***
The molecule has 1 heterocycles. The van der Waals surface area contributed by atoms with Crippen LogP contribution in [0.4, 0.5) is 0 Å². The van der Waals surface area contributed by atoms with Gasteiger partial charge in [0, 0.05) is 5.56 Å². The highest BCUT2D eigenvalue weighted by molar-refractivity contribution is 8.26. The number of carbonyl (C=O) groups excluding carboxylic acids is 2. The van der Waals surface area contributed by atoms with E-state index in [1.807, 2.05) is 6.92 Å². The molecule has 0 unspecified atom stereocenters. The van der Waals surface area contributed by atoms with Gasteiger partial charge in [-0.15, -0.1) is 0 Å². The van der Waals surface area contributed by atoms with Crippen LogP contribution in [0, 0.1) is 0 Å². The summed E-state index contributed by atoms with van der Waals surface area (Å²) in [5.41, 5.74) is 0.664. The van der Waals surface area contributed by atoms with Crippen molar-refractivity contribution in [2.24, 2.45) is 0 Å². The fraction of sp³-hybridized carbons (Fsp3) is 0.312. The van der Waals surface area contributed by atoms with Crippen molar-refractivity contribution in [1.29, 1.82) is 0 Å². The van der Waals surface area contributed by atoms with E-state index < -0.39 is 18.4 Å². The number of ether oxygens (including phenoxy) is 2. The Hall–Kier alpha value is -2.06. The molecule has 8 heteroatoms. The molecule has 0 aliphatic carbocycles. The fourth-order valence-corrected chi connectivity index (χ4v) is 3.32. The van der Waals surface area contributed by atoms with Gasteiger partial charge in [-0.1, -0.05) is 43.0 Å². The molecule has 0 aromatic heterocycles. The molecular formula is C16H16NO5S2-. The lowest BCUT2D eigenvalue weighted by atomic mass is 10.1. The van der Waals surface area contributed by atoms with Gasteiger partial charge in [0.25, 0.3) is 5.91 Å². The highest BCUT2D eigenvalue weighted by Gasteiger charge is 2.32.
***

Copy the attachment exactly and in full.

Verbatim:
The molecule has 1 heterocycles. The van der Waals surface area contributed by atoms with Crippen LogP contribution in [0.4, 0.5) is 0 Å². The van der Waals surface area contributed by atoms with Gasteiger partial charge in [0, 0.05) is 5.56 Å². The highest BCUT2D eigenvalue weighted by molar-refractivity contribution is 8.26. The number of carbonyl (C=O) groups excluding carboxylic acids is 2. The van der Waals surface area contributed by atoms with E-state index in [1.807, 2.05) is 6.92 Å². The molecule has 0 unspecified atom stereocenters. The van der Waals surface area contributed by atoms with Gasteiger partial charge in [-0.15, -0.1) is 0 Å². The van der Waals surface area contributed by atoms with Crippen LogP contribution in [0, 0.1) is 0 Å². The summed E-state index contributed by atoms with van der Waals surface area (Å²) in [5.41, 5.74) is 0.664. The van der Waals surface area contributed by atoms with Crippen molar-refractivity contribution in [2.24, 2.45) is 0 Å². The fraction of sp³-hybridized carbons (Fsp3) is 0.312. The van der Waals surface area contributed by atoms with Crippen molar-refractivity contribution in [1.29, 1.82) is 0 Å². The van der Waals surface area contributed by atoms with E-state index < -0.39 is 18.4 Å². The number of ether oxygens (including phenoxy) is 2. The Hall–Kier alpha value is -2.06. The molecule has 8 heteroatoms. The molecule has 0 aliphatic carbocycles. The fourth-order valence-corrected chi connectivity index (χ4v) is 3.32. The van der Waals surface area contributed by atoms with Gasteiger partial charge in [-0.1, -0.05) is 43.0 Å². The molecule has 0 aromatic heterocycles. The molecular formula is C16H16NO5S2-. The lowest BCUT2D eigenvalue weighted by atomic mass is 10.1. The van der Waals surface area contributed by atoms with Gasteiger partial charge in [0.25, 0.3) is 5.91 Å². The highest BCUT2D eigenvalue weighted by Gasteiger charge is 2.32.